Gompert graduated from Burwell High School and later earned associate of applied science degrees in computers and automation and electronics technology from CCC and a bachelor’s degree in business information systems from Bellevue University. He will complete a master’s degree in cybersecurity from Bellevue University this October.
He also is a Cisco Certified Network Instructor, Cisco Certified Network Associate, Cisco Instructor for the Professional Level and Instructor Cisco IT Essentials.
Over the last 25 years, he has been involved in a great number of activities and committees at CCC. He describes one of the most exciting tasks as helping to implement the college-wide building of computers, an effort that was aided by students in the electronics department who designed and built the computers.
One of his first opportunities was serving as the chair of a committee that prioritized and categorized budget requests from faculty and then provided feedback to the administration so it could make better-informed decisions. He served on the Hastings Cabinet for several years and the Information Technology Advisory Committee for many years. He was serving on the Sustainability Advisory Board when it developed the E-Badge system.
He and his wife, Jenny, have two daughters, Michelle Douse of Grand Island and Ashley Gompert, who is a senior at Adams Central High School. They also have two grandsons.
Jim Kosmicki of Grand Island was an adjunct English instructor for two years at CCC, Bellevue University, the University of Nebraska-Kearney and Hastings College. He also worked at night stocking shelves at a grocery store.
He was promoted to a full-time position at the Grand Island Campus on Aug. 15, 1994.
He earned a bachelor’s degree in English and history from Hastings College and a master’s degree in English from Bowling Green State University of Ohio. He earned ABD (all but dissertation) status by completing the comprehensive exams for his doctorate but didn’t finish the dissertation before returning to Nebraska.
Kosmicki is a Grand Island native and has been involved in many organizations in the area throughout his life. He currently is a member of the Human and Legal Rights Committee for Mosaic of Nebraska. He also runs two monthly movie series for CCC-Grand Island: Beyond the Screen, which is held at 6:30 p.m. on the first Wednesday and is open to the general public, and the Friday Afternoon Movie Club, which is held at 1 p.m. the second Friday of each month for a large and enthusiastic group of developmentally disabled individuals.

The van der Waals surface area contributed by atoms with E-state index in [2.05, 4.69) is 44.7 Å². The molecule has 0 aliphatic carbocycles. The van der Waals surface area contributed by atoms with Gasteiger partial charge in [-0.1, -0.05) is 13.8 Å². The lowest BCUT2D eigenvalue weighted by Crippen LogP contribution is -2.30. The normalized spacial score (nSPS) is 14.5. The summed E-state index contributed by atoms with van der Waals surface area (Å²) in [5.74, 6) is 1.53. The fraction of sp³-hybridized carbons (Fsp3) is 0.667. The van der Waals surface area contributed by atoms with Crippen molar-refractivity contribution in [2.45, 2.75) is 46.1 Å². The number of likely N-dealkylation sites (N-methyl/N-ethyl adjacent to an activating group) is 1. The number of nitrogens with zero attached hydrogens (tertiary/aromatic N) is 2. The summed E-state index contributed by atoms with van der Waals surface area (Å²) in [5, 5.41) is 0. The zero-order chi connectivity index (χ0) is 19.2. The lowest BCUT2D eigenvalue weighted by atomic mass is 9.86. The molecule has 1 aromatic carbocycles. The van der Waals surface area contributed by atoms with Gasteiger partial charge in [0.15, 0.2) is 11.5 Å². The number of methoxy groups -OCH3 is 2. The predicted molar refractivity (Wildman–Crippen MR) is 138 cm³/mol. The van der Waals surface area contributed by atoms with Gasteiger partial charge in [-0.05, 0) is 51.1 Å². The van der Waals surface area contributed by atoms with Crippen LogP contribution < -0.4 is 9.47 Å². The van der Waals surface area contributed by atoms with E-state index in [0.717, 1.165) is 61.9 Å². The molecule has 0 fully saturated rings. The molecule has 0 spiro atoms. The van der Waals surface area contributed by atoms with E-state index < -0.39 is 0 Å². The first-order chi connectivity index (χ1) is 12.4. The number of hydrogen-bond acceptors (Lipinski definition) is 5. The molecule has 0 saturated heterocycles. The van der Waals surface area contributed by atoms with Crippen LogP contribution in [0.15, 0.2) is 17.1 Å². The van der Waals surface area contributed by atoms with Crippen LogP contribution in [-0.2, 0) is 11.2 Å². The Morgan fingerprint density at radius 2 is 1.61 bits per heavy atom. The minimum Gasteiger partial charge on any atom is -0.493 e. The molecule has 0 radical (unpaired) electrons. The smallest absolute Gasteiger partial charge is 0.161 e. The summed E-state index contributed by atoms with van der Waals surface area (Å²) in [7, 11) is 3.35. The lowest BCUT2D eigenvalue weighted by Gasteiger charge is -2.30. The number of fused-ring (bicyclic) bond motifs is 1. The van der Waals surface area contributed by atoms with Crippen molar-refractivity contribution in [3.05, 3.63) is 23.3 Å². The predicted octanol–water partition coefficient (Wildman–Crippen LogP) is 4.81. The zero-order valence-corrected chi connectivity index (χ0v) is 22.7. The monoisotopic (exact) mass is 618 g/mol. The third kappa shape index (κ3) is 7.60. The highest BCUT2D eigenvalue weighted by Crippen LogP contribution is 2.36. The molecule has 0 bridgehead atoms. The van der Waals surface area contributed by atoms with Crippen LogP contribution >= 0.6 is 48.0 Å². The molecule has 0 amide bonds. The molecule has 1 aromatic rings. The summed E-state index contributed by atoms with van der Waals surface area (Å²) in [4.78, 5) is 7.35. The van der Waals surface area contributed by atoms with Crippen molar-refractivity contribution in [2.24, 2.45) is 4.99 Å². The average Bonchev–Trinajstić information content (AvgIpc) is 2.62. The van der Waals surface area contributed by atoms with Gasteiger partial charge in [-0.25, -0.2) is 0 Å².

He and his wife, Amy, have two sons: Nathan Kosmicki of Morgantown, W.V., and Elliott Kosmicki of Lincoln.
Donna Moore of Marquette began her relationship with the Grand Island Campus as a student and a work-study in the library.
After graduating, she worked part-time for one year in the library before the position became full-time on Aug. 1, 1994. She later became the receptionist at the information desk and worked there for a number of years before becoming the administrative assistant for the nursing department five years ago.
Moore earned an associate of applied science degree in what was then called data processing but is now known as information technology.
Grand Island Campus
Campus president Marcie Kemnitz has joined the CHI Health St. Francis Community Board for fiscal year 2019-20.
“Our Community Board is helping us create innovative changes in health care,” said Ed Hannon president and ex-officio. “We work closely with them to ensure we are meeting the community’s evolving heath care needs. We stand with them, listen to them and work together, to help Nebraskans build healthier lives and honor the spirit of our early health care pioneers.”
Jordan Eisenmenger, associate director of financial aid, is one of the 25 member of the 2019-20 Leadership Kearney class.
Founded in 1991 by community visionaries who saw a need for new leaders within the community, the purpose of Leadership Kearney is to identify and train Kearney-area residents for leadership roles by educating them on area issues, institutions and resources through a structured curriculum.
The class began in August and will meet monthly. Each monthly session focuses on a different topic, including business and industry, local government, state government, ag and energy, arts and entertainment, education, and health and human services.